Metal accidentally put in the microwave oven, such as tin foil or a fork, can act as antenna causing the microwaves to arc off them, forming dramatic and potentially damaging sparks or even a fire.
Microwaves cause water molecules in food to vibrate, producing heat that cooks the food.
Microwave ovens cook food with waves of oscillating electromagnetic energy that are similar to radio waves but move back and forth at a much faster rate. According to the US Food and Drug Administration, microwave energy is changed to heat as it is absorbed by food, and does not make food radioactive or contaminated.
Cooking in microwave ovens can affect the nutritional value of some foods, but this is no different from other cooking methods such as boiling, grilling, frying or even steaming. A microwave may actually do a better job of preserving the nutrient content of foods because the cooking times are shorter.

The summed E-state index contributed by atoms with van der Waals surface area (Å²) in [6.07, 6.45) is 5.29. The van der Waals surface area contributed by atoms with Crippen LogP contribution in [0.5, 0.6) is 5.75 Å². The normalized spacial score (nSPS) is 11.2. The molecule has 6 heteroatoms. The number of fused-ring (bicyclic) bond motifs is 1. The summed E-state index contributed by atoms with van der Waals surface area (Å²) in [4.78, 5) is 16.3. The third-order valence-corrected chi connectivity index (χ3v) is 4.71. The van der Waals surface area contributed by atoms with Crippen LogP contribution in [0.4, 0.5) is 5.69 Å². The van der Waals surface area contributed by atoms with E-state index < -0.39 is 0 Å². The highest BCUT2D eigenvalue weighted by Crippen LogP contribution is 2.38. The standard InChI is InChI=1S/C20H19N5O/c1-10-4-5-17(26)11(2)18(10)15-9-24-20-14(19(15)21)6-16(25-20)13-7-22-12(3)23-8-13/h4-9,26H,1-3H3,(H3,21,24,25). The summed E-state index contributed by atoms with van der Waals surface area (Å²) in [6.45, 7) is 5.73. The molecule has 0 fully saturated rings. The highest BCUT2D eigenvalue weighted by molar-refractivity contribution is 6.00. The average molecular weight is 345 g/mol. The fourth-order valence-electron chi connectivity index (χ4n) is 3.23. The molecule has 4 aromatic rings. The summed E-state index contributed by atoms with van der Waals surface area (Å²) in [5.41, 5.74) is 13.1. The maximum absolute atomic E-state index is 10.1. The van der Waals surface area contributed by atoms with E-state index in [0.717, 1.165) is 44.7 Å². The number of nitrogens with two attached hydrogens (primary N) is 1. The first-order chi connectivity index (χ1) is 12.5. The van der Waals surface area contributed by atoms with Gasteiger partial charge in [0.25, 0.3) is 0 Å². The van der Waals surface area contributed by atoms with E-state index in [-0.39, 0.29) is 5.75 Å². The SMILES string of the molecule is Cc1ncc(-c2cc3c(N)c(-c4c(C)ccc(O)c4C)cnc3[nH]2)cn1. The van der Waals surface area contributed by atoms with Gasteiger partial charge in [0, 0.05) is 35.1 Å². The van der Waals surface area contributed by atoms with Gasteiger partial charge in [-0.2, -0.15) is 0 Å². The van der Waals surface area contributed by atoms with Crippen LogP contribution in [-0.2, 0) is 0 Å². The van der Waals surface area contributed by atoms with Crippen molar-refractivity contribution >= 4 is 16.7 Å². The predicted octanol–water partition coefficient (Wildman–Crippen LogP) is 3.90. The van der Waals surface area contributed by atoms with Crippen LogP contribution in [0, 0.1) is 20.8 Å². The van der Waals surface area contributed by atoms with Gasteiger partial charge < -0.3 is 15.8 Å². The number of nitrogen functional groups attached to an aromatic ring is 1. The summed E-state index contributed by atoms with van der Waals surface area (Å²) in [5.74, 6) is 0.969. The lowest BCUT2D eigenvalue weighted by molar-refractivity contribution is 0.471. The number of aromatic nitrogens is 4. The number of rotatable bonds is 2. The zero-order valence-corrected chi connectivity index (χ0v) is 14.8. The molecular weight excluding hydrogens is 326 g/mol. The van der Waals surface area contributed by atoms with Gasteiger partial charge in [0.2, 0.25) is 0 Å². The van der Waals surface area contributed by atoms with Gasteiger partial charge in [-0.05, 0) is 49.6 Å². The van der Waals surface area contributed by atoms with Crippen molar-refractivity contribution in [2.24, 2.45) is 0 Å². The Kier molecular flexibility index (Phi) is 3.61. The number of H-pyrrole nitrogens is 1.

The data we use to work out energy and water costs come from a range of reliable international sources to give an average figure. Figures are rounded up or down to the nearest whole number.
* Total amounts potentially saved do not include lighting in individual rooms, or use of secondary heating.
EcoFrenzy has researched the market and to the best of our knowledge, figures and data are accurate at the time of publication.
EcoFrenzy is not responsible for any inaccuracies and will not engage in correspondence, but will update facts and figures when necessary or appropriate.